A Cross-Cultural Tale of Finding Family

By Bazile Booth

What does it mean to make a life? Where and what makes your home a true home? If you were (or perhaps have been) forced to flee your home due to cultural and religious persecution, what would you do and where would you go? And what expectations would you hold about ever returning?

Immigrants and refugees worldwide are living these questions right now. As author Madeline Uraneck beautifully states, the question of why people leave their homelands “… is the connective tissue between an immigrant’s personal story and a global issue — whether it’s a civil war, an overthrown dictator, drug lord terrorism, reunion with family members, or simply hope for a better job.”

Madeline Uraneck, author of “How to Make a Life: A Tibetan Refugee Family and the Midwestern Woman They Adopted,” Wisconsin Historical Society Press 2018, $22.95, globalmaddy.com, www.wisconsinhistory.org.

The current discussion of immigration in the United States, like so many topics, escalates into heated political debate if participants aren’t monitoring their gut emotions. In “How to Make a Life,” Uraneck — who serves as president of the Friends of Folklore Village — presents a compelling contribution to the current discourse, although the story begins during a “kinder and gentler” era of politics and international relations, the early 1990s. Uraneck’s approach is to tell the story of one immigrant family and her close relationship with them. Through the microcosm of one couple and their four children, we see universal themes of forced exile, family separation, joyous reunion, loss and change of culture via assimilation, and reshaping of identity.

As I devoured this book, I felt a pang of nostalgia for Madison in the 1990s, with its palpable spirit of multiculturalism celebrated on the UW campus and in the heart of the city itself. Those were my impressionable college and early work years, and I remember an influx of Mexican, Central and South American, Asian, Middle Eastern and African immigrants. New ethnic restaurants opened up around town, the Isthmus weekly listed endless international music events, and yes, many students earnestly sported colorful, if appropriated fashion sense (cultural mixing and matching, for better or for worse).

Charmed and well meaning as it might have been, Madison in the 1990s was (and still is) a regular U.S. city in most respects. This is particularly true regarding labor issues, especially when those workers are skilled in areas not easily applicable to first-world city life, or are limited English-speaking. This is the setting in which Uraneck introduces her main characters: herself, a state worker at the time, and her now lifelong friend, a Tibetan woman called Tenzin Kalsang (referred to as simply “Tenzin”). When the story opens, Tenzin is cleaning Uraneck’s office cubicle, and the two begin a fated conversation that is still ongoing, 25 years later.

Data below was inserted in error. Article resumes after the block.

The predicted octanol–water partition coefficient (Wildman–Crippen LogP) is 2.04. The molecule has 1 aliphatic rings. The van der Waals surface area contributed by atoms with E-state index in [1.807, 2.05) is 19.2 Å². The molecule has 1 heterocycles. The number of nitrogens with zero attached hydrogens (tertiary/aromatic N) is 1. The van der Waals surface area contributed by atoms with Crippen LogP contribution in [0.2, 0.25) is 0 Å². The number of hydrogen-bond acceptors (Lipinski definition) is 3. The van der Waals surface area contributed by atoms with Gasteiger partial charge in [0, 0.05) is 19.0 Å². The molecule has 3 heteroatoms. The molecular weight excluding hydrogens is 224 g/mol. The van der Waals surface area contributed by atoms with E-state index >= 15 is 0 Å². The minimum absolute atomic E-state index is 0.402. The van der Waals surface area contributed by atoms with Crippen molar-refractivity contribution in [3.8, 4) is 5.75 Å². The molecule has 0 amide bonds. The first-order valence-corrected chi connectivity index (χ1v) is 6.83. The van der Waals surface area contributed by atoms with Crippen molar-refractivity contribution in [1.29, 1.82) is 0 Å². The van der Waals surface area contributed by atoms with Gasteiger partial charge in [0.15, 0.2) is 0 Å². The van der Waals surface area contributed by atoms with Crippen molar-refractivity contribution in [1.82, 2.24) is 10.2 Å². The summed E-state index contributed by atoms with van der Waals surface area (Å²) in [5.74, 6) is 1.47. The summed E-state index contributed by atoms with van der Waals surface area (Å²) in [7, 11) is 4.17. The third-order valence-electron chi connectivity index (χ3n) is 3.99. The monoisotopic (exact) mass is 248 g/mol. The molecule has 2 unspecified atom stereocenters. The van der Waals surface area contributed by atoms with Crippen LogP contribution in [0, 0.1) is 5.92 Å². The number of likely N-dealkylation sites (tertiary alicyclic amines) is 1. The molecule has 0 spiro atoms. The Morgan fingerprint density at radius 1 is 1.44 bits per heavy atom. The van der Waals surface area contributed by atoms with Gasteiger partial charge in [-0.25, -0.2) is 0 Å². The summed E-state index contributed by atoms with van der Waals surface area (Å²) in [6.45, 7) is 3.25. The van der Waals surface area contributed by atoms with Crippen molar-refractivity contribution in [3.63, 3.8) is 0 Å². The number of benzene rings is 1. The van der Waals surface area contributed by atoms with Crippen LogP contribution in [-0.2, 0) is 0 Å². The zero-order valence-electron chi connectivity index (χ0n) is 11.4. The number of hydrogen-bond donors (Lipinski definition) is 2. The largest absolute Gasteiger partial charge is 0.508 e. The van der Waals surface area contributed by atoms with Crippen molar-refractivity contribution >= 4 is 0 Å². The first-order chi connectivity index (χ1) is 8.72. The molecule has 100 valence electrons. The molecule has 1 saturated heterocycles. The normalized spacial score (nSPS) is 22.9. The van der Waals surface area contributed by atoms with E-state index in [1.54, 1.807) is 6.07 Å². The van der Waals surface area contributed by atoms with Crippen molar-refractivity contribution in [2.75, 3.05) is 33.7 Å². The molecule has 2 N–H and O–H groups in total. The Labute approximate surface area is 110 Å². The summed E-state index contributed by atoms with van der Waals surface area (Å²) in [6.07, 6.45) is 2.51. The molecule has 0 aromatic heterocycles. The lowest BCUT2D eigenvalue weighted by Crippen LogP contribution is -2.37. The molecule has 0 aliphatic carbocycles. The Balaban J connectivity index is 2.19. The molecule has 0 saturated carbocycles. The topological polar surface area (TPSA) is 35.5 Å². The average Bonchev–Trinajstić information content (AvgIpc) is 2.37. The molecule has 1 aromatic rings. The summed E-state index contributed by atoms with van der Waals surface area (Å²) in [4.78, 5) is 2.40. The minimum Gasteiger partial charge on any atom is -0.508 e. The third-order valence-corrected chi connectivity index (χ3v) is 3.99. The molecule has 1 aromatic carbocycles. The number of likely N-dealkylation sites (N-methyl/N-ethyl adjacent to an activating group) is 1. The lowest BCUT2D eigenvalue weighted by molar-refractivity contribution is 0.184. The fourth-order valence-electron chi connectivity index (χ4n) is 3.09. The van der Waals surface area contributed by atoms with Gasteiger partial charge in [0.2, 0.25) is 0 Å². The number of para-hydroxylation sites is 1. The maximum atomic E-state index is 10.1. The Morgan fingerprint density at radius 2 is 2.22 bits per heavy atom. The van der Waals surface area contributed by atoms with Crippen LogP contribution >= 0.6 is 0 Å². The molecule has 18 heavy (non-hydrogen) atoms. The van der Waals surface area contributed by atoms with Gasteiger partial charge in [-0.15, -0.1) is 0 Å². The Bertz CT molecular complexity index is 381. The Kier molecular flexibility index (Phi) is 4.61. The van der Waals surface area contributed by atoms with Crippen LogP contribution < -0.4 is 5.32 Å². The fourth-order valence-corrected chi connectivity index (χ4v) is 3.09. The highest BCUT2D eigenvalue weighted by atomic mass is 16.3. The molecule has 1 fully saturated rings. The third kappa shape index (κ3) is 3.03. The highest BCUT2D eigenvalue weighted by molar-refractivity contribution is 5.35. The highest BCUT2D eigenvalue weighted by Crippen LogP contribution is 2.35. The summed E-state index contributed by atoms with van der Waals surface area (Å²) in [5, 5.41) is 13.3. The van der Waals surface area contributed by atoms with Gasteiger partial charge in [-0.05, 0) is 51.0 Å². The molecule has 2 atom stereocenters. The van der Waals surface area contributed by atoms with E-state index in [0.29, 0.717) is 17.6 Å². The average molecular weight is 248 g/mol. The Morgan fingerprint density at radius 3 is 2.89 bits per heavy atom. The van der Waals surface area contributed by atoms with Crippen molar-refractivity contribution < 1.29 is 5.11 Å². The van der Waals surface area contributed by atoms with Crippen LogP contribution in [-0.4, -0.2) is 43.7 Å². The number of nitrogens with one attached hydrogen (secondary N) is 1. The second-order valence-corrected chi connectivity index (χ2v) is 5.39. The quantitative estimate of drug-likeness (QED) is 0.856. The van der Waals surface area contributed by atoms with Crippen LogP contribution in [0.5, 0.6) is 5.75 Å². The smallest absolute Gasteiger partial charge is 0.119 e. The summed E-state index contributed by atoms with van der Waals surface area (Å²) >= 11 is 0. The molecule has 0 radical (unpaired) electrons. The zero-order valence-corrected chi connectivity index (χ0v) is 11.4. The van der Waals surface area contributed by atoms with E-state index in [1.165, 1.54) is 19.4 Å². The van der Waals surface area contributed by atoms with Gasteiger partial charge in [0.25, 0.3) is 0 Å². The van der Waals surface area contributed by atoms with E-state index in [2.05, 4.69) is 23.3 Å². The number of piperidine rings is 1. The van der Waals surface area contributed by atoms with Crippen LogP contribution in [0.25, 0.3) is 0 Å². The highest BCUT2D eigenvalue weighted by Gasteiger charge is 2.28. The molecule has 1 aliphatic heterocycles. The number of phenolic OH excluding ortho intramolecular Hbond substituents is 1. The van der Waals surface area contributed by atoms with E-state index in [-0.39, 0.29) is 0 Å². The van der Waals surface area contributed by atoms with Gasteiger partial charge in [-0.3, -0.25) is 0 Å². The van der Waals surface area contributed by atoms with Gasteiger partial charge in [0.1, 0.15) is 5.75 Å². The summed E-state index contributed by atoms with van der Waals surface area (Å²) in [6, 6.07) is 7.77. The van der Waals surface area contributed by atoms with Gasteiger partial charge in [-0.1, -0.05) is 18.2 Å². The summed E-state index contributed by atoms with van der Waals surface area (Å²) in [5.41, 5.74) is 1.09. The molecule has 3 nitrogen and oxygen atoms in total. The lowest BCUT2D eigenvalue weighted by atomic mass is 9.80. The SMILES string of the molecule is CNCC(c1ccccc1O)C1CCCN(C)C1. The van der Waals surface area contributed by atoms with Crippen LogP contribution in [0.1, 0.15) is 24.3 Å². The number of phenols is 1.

Quickly the reader learns that Tenzin worked multiple minimum-wage janitorial positions, as did her husband, Migmar Dorjee (referred to as “Migmar”), once he arrived in Madison. For decades they cleaned countless toilets, emptied trash, vacuumed and smiled through aches, pains and fatigue.

Although Uraneck describes the hardships of immigrant life in an American city, she does not focus excessively on the negatives in North America, in Tibet or the exile communities in India, where she had the opportunity to visit. The travel chapter is one of the most stimulating parts of the book. It is also not Uraneck’s aim to summarize Tibetan religion or culture from an expert’s perspective, or to emphasize esoterica for the Western reader. I particularly appreciated Uraneck’s angle, as it is so easy for memoir to become a platform for soapboxing, for showing off one’s expertise, or navel gazing. She deftly avoids all three of these.

Uraneck’s book spans genres of memoir, biography, cultural history and anthropology, to name a few. This is part of what makes her work unique. By design, it is a both/and, not an either/or. Hence the second half of the book’s title, “The Story of a Tibetan Refugee Family and the Midwestern Woman They Adopted.” Uraneck is the narrator, but her extensive experience with international education and cultural immersion, and likely her innate sensitivity and humility, led her to tell the story collaboratively. She painstakingly, respectfully checked factual details and requested the subjects’ permission and help with editing.

Those who read Uraneck’s enchanting book will fall in love with the family, and laugh out loud at some of the anecdotal humor. Readers will also pause and consider their own family’s immigration history. The author shares her own personal story within the first few pages, satisfying our initial curiosity about her family composition (both her family of origin and family relationships at the time the story takes place). She also briefly describes her ethnic heritage; in other words, how recently her ancestors immigrated from Europe, reflecting on which cultural elements remained intact by the second generation of Americanization. In so doing, she reveals thoughts and feelings so many Euro-Americans encounter, those of grief over lost identity, and of curiosity to find out who we really are.

Bazile Booth is a native of Boulder, Colorado. She first met Madeline Uraneck by chance at the June memorial service for Marion Nelson, co-founder of Global View, where they connected about common interests, including cross-country skiing, international travel and writing.